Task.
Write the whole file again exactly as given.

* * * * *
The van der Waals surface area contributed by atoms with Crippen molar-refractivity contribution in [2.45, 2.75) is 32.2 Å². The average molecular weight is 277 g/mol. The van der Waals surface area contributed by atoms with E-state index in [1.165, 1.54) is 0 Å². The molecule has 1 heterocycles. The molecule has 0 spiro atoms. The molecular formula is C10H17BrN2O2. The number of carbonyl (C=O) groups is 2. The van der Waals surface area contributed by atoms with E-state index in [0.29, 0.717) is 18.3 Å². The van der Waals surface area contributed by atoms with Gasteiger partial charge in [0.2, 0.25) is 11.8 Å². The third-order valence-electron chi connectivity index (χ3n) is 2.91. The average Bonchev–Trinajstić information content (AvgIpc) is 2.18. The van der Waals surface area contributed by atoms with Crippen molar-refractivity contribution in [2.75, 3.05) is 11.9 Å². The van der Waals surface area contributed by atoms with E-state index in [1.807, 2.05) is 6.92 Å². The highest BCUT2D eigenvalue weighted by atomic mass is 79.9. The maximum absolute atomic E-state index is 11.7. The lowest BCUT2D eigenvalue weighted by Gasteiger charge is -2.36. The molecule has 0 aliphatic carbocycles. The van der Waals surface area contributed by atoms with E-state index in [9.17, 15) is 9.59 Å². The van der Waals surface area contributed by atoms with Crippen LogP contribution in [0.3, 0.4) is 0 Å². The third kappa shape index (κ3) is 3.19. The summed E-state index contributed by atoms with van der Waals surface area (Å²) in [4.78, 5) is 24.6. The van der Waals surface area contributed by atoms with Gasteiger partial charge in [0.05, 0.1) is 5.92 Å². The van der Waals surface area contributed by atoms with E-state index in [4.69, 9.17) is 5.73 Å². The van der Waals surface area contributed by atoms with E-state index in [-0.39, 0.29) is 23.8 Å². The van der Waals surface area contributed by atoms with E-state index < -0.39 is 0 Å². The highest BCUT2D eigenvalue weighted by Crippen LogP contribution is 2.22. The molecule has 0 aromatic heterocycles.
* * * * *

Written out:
The van der Waals surface area contributed by atoms with Crippen molar-refractivity contribution in [2.45, 2.75) is 32.2 Å². The average molecular weight is 277 g/mol. The van der Waals surface area contributed by atoms with E-state index in [1.165, 1.54) is 0 Å². The molecule has 1 heterocycles. The molecule has 0 spiro atoms. The molecular formula is C10H17BrN2O2. The number of carbonyl (C=O) groups is 2. The van der Waals surface area contributed by atoms with E-state index in [0.29, 0.717) is 18.3 Å². The van der Waals surface area contributed by atoms with Gasteiger partial charge in [0.2, 0.25) is 11.8 Å². The third-order valence-electron chi connectivity index (χ3n) is 2.91. The average Bonchev–Trinajstić information content (AvgIpc) is 2.18. The van der Waals surface area contributed by atoms with Crippen molar-refractivity contribution in [2.75, 3.05) is 11.9 Å². The van der Waals surface area contributed by atoms with E-state index in [1.807, 2.05) is 6.92 Å². The highest BCUT2D eigenvalue weighted by atomic mass is 79.9. The maximum absolute atomic E-state index is 11.7. The lowest BCUT2D eigenvalue weighted by Gasteiger charge is -2.36. The molecule has 0 aliphatic carbocycles. The van der Waals surface area contributed by atoms with E-state index in [9.17, 15) is 9.59 Å². The van der Waals surface area contributed by atoms with Crippen LogP contribution in [0.3, 0.4) is 0 Å². The third kappa shape index (κ3) is 3.19. The summed E-state index contributed by atoms with van der Waals surface area (Å²) in [4.78, 5) is 24.6. The van der Waals surface area contributed by atoms with Gasteiger partial charge in [0.05, 0.1) is 5.92 Å². The van der Waals surface area contributed by atoms with E-state index in [4.69, 9.17) is 5.73 Å². The van der Waals surface area contributed by atoms with E-state index in [-0.39, 0.29) is 23.8 Å². The van der Waals surface area contributed by atoms with E-state index < -0.39 is 0 Å². The highest BCUT2D eigenvalue weighted by Crippen LogP contribution is 2.22. The molecule has 0 aromatic heterocycles.